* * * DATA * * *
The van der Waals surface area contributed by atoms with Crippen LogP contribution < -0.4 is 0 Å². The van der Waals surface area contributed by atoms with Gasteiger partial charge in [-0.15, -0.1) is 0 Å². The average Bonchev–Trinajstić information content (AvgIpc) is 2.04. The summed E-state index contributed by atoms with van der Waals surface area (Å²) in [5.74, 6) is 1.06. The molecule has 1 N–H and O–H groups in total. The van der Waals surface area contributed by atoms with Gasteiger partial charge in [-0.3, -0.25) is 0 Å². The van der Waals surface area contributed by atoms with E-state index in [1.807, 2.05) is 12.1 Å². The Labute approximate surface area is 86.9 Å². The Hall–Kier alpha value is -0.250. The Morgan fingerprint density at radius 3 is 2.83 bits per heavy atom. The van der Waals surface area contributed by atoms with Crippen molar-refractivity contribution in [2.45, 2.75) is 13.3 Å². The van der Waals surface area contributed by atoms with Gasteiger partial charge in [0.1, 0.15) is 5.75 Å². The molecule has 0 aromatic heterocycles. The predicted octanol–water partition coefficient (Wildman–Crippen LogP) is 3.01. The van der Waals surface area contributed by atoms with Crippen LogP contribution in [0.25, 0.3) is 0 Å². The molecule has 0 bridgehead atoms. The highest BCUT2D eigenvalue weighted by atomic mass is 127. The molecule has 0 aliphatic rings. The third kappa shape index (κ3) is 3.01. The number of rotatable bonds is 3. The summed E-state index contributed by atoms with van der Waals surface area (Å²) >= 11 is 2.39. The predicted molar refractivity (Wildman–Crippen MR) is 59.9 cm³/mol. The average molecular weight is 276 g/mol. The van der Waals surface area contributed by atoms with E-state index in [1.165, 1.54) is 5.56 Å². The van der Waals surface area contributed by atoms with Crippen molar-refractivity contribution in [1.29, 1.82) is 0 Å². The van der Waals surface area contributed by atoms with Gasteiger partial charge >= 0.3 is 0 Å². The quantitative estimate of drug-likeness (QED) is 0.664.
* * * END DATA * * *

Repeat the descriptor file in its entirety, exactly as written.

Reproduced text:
The van der Waals surface area contributed by atoms with Crippen LogP contribution < -0.4 is 0 Å². The van der Waals surface area contributed by atoms with Gasteiger partial charge in [-0.15, -0.1) is 0 Å². The average Bonchev–Trinajstić information content (AvgIpc) is 2.04. The summed E-state index contributed by atoms with van der Waals surface area (Å²) in [5.74, 6) is 1.06. The molecule has 1 N–H and O–H groups in total. The van der Waals surface area contributed by atoms with Gasteiger partial charge in [-0.3, -0.25) is 0 Å². The van der Waals surface area contributed by atoms with E-state index in [1.807, 2.05) is 12.1 Å². The Labute approximate surface area is 86.9 Å². The Hall–Kier alpha value is -0.250. The Morgan fingerprint density at radius 3 is 2.83 bits per heavy atom. The van der Waals surface area contributed by atoms with Crippen molar-refractivity contribution in [2.45, 2.75) is 13.3 Å². The van der Waals surface area contributed by atoms with Gasteiger partial charge in [0.1, 0.15) is 5.75 Å². The molecule has 0 aromatic heterocycles. The predicted octanol–water partition coefficient (Wildman–Crippen LogP) is 3.01. The van der Waals surface area contributed by atoms with Crippen LogP contribution in [0.25, 0.3) is 0 Å². The molecule has 0 bridgehead atoms. The highest BCUT2D eigenvalue weighted by atomic mass is 127. The molecule has 0 aliphatic rings. The third kappa shape index (κ3) is 3.01. The number of rotatable bonds is 3. The summed E-state index contributed by atoms with van der Waals surface area (Å²) >= 11 is 2.39. The predicted molar refractivity (Wildman–Crippen MR) is 59.9 cm³/mol. The average molecular weight is 276 g/mol. The van der Waals surface area contributed by atoms with E-state index in [1.165, 1.54) is 5.56 Å². The van der Waals surface area contributed by atoms with Crippen molar-refractivity contribution in [1.29, 1.82) is 0 Å². The van der Waals surface area contributed by atoms with Gasteiger partial charge >= 0.3 is 0 Å². The quantitative estimate of drug-likeness (QED) is 0.664.